How Many Layers Do You Add to Manage Risks?

I listened to Tim Harford’s podcast, La La Land: Galileo’s Warning (Classic). Galileo warned that adding more layers of risk management does not prevent bad outcomes—and might create them. Yet, I’ve said I respect risk management. Not all risk management is created equal. We can use additional steps, sequential occurrences, to manage risks. Layers are the concurrent practices we might use—what Galileo calls layers.

The Difference Between Steps and Layers in Risk Management

Step actions build on each other. Layers add to each other. 

Here’s an example: I manage my vertigo by wearing stable shoes, practicing my core exercises, and taking brisk walks. All of those actions add to each other. Any one of them helps—but each step builds on the others. When we add risk management actions​ (steps), we create a coherent risk management system.

But concurrent layers are different. Long ago, a male consultant told me he wore a belt and suspenders to keep his pants up. That was a great idea, but he’d neglected to zip his fly. He had concurrent layers that did not address an obvious risk.

You might have seen another example of concurrent layers at work—the multiple signoff problem. One person signs off on this action, then a higher-level person signs off, etc. Why all these signoffs? Because someone, long ago, made a mistake. In a mistaken belief about risk management, the organization created layers to manage the risk of that mistake.

Instead, the organization could have created steps to manage risks. Those steps might not mistake-proof anyone’s actions, but the steps might contain any future mistakes early.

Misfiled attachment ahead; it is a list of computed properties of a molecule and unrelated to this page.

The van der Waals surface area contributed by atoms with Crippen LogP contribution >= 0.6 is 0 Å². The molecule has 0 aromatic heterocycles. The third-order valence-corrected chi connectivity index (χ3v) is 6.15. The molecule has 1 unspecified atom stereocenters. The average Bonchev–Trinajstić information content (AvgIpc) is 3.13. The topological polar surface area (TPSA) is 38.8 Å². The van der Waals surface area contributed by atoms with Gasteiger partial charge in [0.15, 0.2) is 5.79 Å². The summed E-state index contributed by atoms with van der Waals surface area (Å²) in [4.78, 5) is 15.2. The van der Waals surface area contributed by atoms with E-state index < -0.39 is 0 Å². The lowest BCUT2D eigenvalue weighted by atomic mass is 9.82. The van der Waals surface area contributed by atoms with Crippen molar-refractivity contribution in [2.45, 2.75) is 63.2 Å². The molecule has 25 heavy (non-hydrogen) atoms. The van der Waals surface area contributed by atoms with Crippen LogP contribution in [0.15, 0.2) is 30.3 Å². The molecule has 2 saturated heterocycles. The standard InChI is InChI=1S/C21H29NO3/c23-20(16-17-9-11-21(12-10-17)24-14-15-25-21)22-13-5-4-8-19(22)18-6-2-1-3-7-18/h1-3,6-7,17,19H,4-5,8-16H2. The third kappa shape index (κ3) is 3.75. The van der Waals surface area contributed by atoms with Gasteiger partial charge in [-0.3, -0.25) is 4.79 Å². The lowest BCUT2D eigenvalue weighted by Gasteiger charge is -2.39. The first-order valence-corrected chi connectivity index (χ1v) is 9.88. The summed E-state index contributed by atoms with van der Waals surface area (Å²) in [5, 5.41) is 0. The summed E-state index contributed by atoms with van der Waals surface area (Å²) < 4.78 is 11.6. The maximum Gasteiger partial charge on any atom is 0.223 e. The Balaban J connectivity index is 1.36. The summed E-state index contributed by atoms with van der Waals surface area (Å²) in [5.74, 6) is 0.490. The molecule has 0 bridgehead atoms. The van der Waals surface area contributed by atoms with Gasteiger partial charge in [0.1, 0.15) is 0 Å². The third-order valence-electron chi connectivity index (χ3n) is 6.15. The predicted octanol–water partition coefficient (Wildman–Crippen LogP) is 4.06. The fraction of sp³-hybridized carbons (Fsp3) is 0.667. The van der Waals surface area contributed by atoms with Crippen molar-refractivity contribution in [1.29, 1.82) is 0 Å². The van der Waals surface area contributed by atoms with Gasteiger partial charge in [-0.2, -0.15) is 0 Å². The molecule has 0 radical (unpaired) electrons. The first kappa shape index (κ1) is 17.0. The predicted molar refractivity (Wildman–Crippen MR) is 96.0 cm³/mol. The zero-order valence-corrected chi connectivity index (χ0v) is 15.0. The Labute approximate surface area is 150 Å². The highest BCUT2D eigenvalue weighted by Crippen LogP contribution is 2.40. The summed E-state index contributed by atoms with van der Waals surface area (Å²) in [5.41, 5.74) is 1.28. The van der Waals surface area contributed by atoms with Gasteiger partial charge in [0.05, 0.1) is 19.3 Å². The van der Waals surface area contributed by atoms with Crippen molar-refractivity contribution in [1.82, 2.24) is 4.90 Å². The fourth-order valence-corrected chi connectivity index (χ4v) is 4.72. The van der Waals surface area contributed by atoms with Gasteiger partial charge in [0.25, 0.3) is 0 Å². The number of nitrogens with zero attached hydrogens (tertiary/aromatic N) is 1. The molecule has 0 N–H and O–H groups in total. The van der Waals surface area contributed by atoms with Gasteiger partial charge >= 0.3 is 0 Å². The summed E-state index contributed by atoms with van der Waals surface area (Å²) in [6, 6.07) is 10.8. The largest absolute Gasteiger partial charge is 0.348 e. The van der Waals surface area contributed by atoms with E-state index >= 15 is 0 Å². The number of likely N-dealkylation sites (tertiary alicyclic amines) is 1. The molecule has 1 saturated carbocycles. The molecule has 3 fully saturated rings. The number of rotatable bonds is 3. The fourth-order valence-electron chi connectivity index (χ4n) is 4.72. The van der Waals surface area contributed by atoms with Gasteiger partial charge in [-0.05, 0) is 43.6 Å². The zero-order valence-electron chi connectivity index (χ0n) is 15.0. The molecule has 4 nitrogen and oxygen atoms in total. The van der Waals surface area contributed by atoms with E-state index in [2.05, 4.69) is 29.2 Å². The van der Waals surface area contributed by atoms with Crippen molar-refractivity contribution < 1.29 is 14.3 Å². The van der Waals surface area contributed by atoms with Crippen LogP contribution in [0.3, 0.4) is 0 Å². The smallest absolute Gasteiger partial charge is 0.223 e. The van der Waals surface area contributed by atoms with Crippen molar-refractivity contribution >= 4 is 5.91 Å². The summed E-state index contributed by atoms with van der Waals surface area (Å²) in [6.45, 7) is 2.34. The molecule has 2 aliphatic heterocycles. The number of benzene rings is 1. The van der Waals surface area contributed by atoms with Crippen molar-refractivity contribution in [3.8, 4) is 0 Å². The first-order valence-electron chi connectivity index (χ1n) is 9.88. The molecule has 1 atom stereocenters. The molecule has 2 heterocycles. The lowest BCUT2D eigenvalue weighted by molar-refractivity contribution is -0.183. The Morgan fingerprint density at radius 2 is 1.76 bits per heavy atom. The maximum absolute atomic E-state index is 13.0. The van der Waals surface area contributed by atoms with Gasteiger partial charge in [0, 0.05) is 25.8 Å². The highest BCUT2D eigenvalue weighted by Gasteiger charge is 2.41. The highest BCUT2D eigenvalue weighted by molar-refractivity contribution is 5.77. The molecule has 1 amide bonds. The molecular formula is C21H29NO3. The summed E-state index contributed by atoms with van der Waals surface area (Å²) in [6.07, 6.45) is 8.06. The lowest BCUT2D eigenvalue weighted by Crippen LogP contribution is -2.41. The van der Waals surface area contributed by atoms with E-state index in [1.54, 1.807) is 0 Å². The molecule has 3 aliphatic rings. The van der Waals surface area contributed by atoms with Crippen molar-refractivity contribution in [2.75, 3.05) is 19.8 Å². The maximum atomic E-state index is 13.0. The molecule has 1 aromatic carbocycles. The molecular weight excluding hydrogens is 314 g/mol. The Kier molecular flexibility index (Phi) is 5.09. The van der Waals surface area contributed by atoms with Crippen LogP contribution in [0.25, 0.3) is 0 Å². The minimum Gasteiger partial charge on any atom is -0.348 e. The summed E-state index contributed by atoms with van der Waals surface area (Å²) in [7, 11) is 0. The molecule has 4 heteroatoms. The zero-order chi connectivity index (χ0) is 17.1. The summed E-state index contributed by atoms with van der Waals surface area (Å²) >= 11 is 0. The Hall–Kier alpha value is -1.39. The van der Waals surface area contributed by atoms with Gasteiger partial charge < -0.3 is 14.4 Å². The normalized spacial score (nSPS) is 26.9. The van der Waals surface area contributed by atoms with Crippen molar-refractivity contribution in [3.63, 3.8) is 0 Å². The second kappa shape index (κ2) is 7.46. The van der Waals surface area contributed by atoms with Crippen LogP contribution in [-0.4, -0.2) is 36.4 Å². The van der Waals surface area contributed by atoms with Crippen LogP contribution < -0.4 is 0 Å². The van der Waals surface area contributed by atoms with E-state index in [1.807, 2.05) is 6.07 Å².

How Can You Recognize Layers in Risk Management?

I look for these signals of layers:

  • Successive levels of signoffs in an organization.
  • Each action works in parallel to the others.
  • If the action looks and feels like bureaucracy.

Not all bureaucracy is about layers of risk management, but too much of it is.

Create Small Steps to Reduce Risks

Small steps manage just one aspect of the entire problem. How can you create small steps?

  • How many aspects of the problem can we see? Aside from my previous vertigo example, we can manage project risks by asking questions about who expects what and when. The who refers to both internal partners and external users and customers.
  • As we create steps, ask how many aspects this action addresses. Watch for steps that address the same aspect—those might be layers.
  • Review all the steps to see if you created a risk management system.

Once you understand enough of the aspects, you can add small steps to create a resilient system.

Focus on Steps, Not Layers, to Manage Risks

Many years ago, I assessed an automated test suite that took hours to run. It returned some valuable results, but the testers still found problems in the product. The problem was the automated tests were actually layers—many of the tests tested the same things. 

After eliminating the extraneous tests, the test suite ran in under an hour, and the entire product development team understood where to add more test automation. They eliminated the layers and added more steps.

You can, too. 

Heed Galileo’s warning. Focus on steps, not layers, to manage your risks. 


I published what I hope is the almost-final version of Become a Successful Independent Consultant. My layout person has the book now, and my cover person is working on a cover. Phew!

I also opened the Q2 Writing Workshop for registration.

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Till next time,


© 2023 Johanna Rothman

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